We wanted to create a game where players had to contend with not only their opponents but also the personality of the game. We wanted to harness that sense of “the board is out to get me” from co-ops and blend that with a highly interactive player vs player experience. The other idea that guided us was that players would have to deal with a situation that becomes more unmanageable over time and fires have that intensifying mechanic built into them. The mechanics and theme fused together while we were on a walk in the woods.
Yikes! Hope it wasn’t a fire in the woods! How long have you been working on the design of Fire Tower? And at what phase in the design did you start demoing at events?
We’ve been working on the game for 3 years and our first event was over a year and a half ago. Our first convention was TotalCon in Marlborough, MA and we had an amazing time demoing. At that point, we had our first polished prototype that we’d printed with The Game Crafter.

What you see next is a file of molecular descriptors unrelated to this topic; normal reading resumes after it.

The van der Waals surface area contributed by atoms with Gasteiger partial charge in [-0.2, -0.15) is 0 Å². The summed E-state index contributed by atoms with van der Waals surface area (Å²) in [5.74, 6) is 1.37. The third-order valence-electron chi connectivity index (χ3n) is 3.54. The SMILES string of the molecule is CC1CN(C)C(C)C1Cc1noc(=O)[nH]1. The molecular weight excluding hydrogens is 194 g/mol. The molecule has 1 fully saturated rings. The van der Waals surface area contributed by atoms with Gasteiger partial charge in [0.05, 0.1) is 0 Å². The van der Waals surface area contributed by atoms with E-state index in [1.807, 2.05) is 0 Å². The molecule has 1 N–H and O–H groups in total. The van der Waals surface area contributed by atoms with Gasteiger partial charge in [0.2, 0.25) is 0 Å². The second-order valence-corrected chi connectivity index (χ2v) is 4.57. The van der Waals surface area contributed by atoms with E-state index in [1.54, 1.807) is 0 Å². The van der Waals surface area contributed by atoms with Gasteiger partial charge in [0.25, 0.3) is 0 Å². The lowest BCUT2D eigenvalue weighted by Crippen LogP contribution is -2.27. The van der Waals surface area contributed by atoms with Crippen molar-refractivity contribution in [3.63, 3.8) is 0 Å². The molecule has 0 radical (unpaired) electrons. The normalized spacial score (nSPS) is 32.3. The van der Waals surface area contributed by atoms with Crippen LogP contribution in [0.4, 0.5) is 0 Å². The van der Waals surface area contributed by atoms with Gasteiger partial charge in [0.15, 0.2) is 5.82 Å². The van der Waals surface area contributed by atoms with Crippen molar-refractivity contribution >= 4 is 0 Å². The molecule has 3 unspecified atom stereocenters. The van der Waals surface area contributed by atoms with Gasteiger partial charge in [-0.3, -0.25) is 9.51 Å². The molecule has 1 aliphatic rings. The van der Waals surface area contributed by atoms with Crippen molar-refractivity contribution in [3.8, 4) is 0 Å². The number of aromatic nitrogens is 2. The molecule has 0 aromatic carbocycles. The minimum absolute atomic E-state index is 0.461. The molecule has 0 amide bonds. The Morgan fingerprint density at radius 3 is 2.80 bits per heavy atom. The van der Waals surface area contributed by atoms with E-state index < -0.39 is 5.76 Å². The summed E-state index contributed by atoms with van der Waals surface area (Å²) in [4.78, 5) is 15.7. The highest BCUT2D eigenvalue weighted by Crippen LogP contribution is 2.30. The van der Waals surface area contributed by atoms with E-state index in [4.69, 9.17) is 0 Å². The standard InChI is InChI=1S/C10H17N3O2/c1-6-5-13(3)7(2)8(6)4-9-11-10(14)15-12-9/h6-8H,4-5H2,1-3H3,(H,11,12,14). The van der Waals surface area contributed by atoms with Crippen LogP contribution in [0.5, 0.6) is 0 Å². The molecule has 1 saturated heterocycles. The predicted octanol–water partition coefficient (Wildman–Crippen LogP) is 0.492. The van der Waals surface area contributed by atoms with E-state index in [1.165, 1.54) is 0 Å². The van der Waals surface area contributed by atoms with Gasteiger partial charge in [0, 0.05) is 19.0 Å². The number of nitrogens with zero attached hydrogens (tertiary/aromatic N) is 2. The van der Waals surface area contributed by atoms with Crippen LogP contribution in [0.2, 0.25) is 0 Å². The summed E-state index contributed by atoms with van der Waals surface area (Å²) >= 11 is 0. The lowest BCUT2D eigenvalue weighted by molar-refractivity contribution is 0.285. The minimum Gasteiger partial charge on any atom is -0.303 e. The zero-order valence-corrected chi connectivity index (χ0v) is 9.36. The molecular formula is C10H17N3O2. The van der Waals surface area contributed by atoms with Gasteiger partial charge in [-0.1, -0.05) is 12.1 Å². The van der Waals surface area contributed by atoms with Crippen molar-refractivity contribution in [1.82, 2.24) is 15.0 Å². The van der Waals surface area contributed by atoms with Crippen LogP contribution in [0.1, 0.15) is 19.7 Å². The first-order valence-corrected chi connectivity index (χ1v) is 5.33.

How many events did you do in total? You have a ton of awards and recognitions from events you’ve been to, including the Champlain Games Festival that I met you two at!
Probably around 20 different events, not counting the game night and playtesting meetups as well. We really enjoy them! Even if we didn’t have a successful Kickstarter, it meant a lot to us to be able to show Fire Tower to so many people. We love watching their reactions and enjoy playing it with them. Those experiences were the fuel that kept us moving forward. And we met so many incredible people (like you!) that have become great friends to us. Simply put, gamers are the best.
Will you be at any upcoming events in 2018?
Did playing the game at events cause you to change any rules? If so, what was the biggest change you recall making?
Absolutely. Players’ feedback has really been the catalyst for most of our changes over the last year and a half. Probably the biggest change was our fire gems. They used to be little plastic orange winks and at a convention people asked for a component that felt more like fire. Thus began the search for what is now our favorite component! Also, our rule for selecting the starting player came directly from a demo and was immediately incorporated into the game.